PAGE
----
Electric mobility: where does West Africa stand? – Alane Bibang

De-polluting African cities remains a priority on the continent: metropolitan cities such as Lagos and Dakar currently have the highest concentration of fine particles on the planet. Although electric mobility is struggling to gain a foothold in Africa, it is nevertheless an excellent opportunity to improve air quality by developing the electrification of urban transport modes.

In Abidjan, Ivory coast, Bluebus electric buses have been in service since 2013 on the Félix Houphouët Boigny university campus. Equipped with solar panels on the roof, they are powered by lithium-ion batteries. Elsewhere in the country, new bush cabs have appeared: two meters high, they are covered with photovoltaic panels, with a range of 140 kilometers/87 miles.
In Senegal, the Dakar-Diamniadio-Airport Blaise Diagne TER line, which came into service during the year, operates in dual mode: even if it is not totally electric, it represents a major advance compared to 100% diesel lines.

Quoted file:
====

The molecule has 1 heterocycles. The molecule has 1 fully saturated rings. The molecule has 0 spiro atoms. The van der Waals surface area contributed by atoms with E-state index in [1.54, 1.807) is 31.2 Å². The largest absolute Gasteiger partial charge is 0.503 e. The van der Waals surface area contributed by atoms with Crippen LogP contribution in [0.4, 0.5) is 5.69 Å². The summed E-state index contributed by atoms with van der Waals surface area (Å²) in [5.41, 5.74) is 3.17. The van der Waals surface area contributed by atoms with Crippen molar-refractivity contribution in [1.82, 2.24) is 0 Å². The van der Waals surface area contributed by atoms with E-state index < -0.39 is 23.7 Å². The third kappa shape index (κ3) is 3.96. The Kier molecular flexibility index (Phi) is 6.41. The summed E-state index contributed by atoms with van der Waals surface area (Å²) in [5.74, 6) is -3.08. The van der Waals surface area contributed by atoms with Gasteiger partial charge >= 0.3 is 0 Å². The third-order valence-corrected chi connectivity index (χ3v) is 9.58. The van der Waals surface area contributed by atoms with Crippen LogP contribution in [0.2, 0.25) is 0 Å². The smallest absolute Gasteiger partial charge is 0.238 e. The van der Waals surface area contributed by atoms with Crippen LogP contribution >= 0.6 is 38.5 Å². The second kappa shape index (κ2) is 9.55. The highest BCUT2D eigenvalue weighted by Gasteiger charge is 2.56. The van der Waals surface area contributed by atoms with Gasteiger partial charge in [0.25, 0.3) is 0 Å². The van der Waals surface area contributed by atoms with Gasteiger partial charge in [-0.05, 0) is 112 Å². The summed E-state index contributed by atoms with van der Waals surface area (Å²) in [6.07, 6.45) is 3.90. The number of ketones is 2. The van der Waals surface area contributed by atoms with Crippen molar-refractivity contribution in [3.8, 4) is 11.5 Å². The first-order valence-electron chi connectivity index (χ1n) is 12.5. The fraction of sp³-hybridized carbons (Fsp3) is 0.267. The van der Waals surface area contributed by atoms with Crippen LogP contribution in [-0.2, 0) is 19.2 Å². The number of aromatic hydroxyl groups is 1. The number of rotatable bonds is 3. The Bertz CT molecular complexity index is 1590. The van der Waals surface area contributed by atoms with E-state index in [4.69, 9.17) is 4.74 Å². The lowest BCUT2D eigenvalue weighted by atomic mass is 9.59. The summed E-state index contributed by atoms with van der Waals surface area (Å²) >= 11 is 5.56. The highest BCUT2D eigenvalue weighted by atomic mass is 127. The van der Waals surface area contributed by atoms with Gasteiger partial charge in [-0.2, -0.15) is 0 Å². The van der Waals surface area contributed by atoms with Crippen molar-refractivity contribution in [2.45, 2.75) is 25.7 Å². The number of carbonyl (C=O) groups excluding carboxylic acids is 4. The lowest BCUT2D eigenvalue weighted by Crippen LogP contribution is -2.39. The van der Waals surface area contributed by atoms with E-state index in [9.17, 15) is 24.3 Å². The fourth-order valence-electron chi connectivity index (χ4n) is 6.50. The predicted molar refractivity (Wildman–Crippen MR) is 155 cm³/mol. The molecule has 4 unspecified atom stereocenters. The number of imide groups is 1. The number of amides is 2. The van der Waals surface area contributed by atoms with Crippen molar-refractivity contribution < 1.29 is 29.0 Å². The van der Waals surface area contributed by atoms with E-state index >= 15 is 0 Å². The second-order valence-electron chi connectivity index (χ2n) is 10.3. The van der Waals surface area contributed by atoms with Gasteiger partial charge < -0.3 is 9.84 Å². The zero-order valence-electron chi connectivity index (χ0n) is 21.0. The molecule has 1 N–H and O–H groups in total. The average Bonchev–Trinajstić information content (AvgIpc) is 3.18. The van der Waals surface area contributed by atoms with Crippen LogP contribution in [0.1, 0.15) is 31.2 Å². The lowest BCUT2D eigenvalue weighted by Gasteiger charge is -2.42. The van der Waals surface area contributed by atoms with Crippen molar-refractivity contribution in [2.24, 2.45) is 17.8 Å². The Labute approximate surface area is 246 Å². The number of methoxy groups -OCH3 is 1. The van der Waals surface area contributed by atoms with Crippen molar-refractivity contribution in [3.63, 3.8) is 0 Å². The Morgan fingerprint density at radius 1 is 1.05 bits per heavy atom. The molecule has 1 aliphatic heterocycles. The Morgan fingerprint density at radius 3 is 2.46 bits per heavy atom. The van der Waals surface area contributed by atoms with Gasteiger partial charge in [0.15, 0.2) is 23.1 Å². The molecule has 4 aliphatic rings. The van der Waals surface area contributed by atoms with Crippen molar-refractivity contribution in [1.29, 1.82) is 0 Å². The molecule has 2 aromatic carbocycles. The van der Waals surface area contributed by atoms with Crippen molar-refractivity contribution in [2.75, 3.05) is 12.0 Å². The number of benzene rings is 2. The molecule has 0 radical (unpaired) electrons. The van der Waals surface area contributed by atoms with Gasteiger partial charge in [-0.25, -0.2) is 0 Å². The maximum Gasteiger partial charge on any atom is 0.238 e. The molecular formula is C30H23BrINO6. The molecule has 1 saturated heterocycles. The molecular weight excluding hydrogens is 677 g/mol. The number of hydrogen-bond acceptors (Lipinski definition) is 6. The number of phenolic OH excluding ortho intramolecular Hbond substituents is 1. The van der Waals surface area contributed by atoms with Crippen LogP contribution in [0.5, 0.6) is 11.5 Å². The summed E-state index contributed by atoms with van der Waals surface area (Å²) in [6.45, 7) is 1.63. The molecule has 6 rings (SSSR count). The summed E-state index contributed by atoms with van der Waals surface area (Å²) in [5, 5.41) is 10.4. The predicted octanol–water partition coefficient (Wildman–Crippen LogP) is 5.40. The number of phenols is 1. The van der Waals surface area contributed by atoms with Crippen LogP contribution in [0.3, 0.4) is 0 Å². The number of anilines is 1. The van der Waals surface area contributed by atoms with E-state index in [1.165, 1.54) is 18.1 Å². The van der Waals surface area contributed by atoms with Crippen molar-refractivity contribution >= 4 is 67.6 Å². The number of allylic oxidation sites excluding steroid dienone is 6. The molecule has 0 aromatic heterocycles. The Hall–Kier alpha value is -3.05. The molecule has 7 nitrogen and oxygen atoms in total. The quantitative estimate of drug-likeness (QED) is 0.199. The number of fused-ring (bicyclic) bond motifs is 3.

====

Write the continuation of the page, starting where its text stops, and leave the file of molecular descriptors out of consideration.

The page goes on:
Other examples are multiplying in major cities, with a potentially electric tramway in Ouagadougou by 2025, and the development of electric ferries in Lagos to favor lagoon transport.
Several projects are underway on the continent to promote individual electric mobility. This is the case in Lagos, with 50 vehicles from the Carbon Credit Network company already in circulation. These vehicles are adapted to cab and delivery companies and have a range of 200 kilometers/124 miles.

In Togo, the first African solar vehicle was launched in 2016. Equipped with a rechargeable battery and a 250-watt solar panel, its commercialization has begun, with the objective of lowering costs and limiting its purchase price. In another very concrete example, electric cars made in Germany are being tested in Ghana: a small vehicle with a battery made from 600 individual parts, compared to the usual 10,000.
Traduit par : Alane Bibang

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